Understanding autism and other neurodevelopmental disorders: From the embryo to brain organoids

  • Autism Research
Speaker Paola Arlotta, Ph.D.
Harvard University
Date & Time


Location

Gerald D. Fischbach Auditorium
160 5th Avenue
New York, NY 10010 United States

Autism Research

Autism Research lectures bring together scientists and scholars to discuss diverse and important topics related to autism.

Video replay of this event will be available shortly. Please check back at a later date.

On 1 November 2017, Paola Arlotta focused on the cerebral cortex and presented the challenges and opportunities of modeling human brain development using pluripotent stem cells within 3D human brain organoids. Building on developmental work in mice, such organoids promise a better understanding of complex neurodevelopmental conditions such as autism spectrum disorder.

Her talk was part of the Simons Foundation Autism Research lecture series.

About the Lecture

The cellular and molecular processes that control brain development in mammals, as well as how neurodevelopmental disorders affect such processes, remain poorly understood. The recent advent of brain organoids (lab-grown clusters of living neurons) offers new ways to study the relationships between neurodevelopmental disorders and brain development.

In this lecture, Paola Arlotta focused on the cerebral cortex and presented the challenges and opportunities of modeling human brain development using pluripotent stem cells within 3D human brain organoids. Building on developmental work in mice, such organoids promise a better understanding of complex neurodevelopmental conditions such as autism spectrum disorder. She discussed her recent work on the generation and long-term development of human brain organoids and the study of their developmental trajectories, cellular diversities and neuronal network features.

Arlotta then showed that phenotypic abnormalities observed in patients carrying genetic mutations linked to autism spectrum disorder can be reproduced within brain organoids. This work serves as a proof-of-principle demonstration that selected aspects of human neurodevelopmental conditions can be modeled in vitro with the goal of better understanding disease genetics and pathology.

About the Speaker

Paola Arlotta is a professor of stem cell and regenerative biology at Harvard University. She is a principal faculty member at the Harvard Stem Cell Institute, where she is co-director of the neuroscience program, an institute member at the Broad Institute, and an associate member of the Stanley Center for Psychiatric Research at the Broad Institute. She is interested in understanding the molecular laws that govern the birth, differentiation and assembly of the human brain’s cerebral cortex. The complexity of the brain fascinates her and she is driven to integrate developmental and evolutionary knowledge to investigate therapies for brain repair and for modeling neuropsychiatric disease. Arlotta received her M.S. in biochemistry from the University of Trieste, Italy, and her Ph.D. in molecular biology from the University of Portsmouth in the UK. She subsequently completed her postdoctoral training in neuroscience at Harvard Medical School.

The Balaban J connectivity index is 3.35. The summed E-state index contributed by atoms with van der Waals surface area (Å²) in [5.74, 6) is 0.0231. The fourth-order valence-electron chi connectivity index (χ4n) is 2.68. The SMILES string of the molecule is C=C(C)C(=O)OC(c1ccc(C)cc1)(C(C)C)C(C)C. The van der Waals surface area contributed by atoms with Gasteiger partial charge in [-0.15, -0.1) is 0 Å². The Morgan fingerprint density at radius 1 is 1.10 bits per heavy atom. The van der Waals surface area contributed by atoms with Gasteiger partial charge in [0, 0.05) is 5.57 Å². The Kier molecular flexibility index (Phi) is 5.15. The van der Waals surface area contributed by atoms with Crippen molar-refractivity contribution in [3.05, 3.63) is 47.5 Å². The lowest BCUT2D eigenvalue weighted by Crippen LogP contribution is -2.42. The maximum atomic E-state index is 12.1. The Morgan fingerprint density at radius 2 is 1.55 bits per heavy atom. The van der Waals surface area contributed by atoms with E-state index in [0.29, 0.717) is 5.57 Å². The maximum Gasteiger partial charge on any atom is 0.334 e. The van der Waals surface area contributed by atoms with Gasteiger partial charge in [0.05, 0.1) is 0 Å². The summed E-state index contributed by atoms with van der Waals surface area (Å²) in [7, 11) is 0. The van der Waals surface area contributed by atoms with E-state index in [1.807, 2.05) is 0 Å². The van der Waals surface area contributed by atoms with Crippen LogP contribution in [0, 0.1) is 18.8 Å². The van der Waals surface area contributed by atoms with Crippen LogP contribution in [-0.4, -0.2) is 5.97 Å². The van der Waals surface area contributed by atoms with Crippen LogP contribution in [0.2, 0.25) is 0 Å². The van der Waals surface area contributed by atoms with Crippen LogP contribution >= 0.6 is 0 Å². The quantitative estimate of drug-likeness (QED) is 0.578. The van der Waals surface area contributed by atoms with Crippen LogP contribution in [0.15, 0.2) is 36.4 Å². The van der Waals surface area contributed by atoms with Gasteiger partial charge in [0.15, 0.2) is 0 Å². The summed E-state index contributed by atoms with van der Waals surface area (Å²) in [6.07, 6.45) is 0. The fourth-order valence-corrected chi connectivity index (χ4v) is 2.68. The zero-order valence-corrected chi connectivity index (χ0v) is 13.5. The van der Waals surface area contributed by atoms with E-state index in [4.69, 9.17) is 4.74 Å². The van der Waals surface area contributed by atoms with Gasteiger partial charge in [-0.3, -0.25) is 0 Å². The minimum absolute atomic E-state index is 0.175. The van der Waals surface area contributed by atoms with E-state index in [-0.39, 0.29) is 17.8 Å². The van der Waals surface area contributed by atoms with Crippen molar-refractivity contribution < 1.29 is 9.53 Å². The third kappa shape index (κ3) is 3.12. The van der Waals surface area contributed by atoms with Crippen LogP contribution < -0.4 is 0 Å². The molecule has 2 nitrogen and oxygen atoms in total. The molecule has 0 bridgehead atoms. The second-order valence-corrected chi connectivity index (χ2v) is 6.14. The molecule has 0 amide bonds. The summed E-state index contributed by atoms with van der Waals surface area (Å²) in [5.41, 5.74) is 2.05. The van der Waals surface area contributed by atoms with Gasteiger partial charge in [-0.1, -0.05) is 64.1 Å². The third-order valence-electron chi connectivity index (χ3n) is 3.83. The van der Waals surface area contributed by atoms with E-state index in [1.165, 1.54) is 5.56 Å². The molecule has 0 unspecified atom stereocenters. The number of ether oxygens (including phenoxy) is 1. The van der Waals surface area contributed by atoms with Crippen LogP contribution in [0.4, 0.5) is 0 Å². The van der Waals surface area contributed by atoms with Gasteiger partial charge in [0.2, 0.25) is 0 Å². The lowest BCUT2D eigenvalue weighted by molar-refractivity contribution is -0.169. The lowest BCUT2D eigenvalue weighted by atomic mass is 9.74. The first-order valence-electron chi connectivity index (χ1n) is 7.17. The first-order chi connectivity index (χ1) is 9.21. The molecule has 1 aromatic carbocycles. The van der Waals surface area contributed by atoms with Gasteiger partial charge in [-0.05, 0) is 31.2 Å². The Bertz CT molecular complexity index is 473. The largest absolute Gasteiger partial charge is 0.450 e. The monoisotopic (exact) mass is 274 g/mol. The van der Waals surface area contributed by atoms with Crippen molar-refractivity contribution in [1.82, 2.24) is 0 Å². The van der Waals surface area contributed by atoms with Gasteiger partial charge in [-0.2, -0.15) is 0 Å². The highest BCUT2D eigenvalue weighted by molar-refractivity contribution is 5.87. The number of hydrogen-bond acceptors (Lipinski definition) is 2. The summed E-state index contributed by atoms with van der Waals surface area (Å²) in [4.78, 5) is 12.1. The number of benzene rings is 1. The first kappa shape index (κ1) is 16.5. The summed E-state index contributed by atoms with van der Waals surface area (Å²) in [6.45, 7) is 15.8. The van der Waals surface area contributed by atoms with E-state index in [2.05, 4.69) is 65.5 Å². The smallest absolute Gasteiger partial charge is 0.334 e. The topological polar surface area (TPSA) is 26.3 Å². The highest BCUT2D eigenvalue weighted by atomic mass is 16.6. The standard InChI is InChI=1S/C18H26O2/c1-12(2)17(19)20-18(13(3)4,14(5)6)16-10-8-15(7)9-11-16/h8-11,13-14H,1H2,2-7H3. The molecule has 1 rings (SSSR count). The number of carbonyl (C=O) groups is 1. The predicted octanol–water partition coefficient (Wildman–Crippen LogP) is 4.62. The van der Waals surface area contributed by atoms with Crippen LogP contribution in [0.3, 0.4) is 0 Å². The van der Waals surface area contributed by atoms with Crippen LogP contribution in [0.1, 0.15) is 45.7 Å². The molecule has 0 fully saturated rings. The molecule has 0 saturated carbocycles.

Past Lectures

How emotions shape our memories

Kelsey C. Martin, M.D., Ph.D.Director, SFARI
Director, Simons Foundation Neuroscience Collaborations
Leonard Mlodinow, Ph.D.Physicist and Author

Have you ever contemplated the difference between a feeling, a thought and a memory? And how do all these things fit together in making us who we are?

Leonard Mlodinow is a theoretical physicist and best-selling author. In his latest book, “Emotional: How Feelings Shape Our Thinking,” he unpacks the role emotions play in our thinking and mental well-being.

Kelsey Martin, director of the Simons Foundation Autism Research Initiative (SFARI) and the foundation’s neuroscience collaborations, has spent much of her career as a neuroscientist seeking to understand better how experiences change brain connectivity to store long-term memories.

What do we mean by ‘autism risk genes’?

David Ledbetter, Ph.D.
Chief Clinical Officer, Dascena

Joseph Buxbaum, Ph.D.
Director, Seaver Autism Center
Professor, Psychiatry, Neuroscience, Genetics and Genomic Sciences
Vice Chair for Research and Vice Chair for Mentoring, Psychiatry, Icahn School of Medicine at Mount Sinai

Heather Mefford, M.D., Ph.D.
Full Member, St. Jude Children’s Research Hospital

David Ledbetter and Joseph Buxbaum discussed whether there are genes for which mutations confer risk specific to autism or whether these genes are really conferring general risk of disrupted brain development. The discussion was moderated by Heather Mefford.

Small molecules, genes and antisense oligonucleotides: Industry perspectives on treatment development for ASD

Federico Bolognani, M.D., Ph.D.
Vice President, Head of Clinical Science, Axial Therapeutics

Stuart Cobb, Ph.D.
Chief Scientific Officer, Neurogene; Research Fellow, University of Edinburgh

Yael Weiss, M.D., Ph.D.
Vice President, Business Development, Ultragenyx

Randy Carpenter, M.D.
Chief Medical Officer, Rett Syndrome Research Trust; Co-Founder, Allos Pharma

Federico Bolognani, Stuart Cobb, and Yael Weiss joined a panel to discuss new industry developments on the use of small molecules, gene therapy and antisense oligonucleotides as treatment approaches for autism spectrum disorders (ASD). The panel discussion was moderated by Randall Carpenter.

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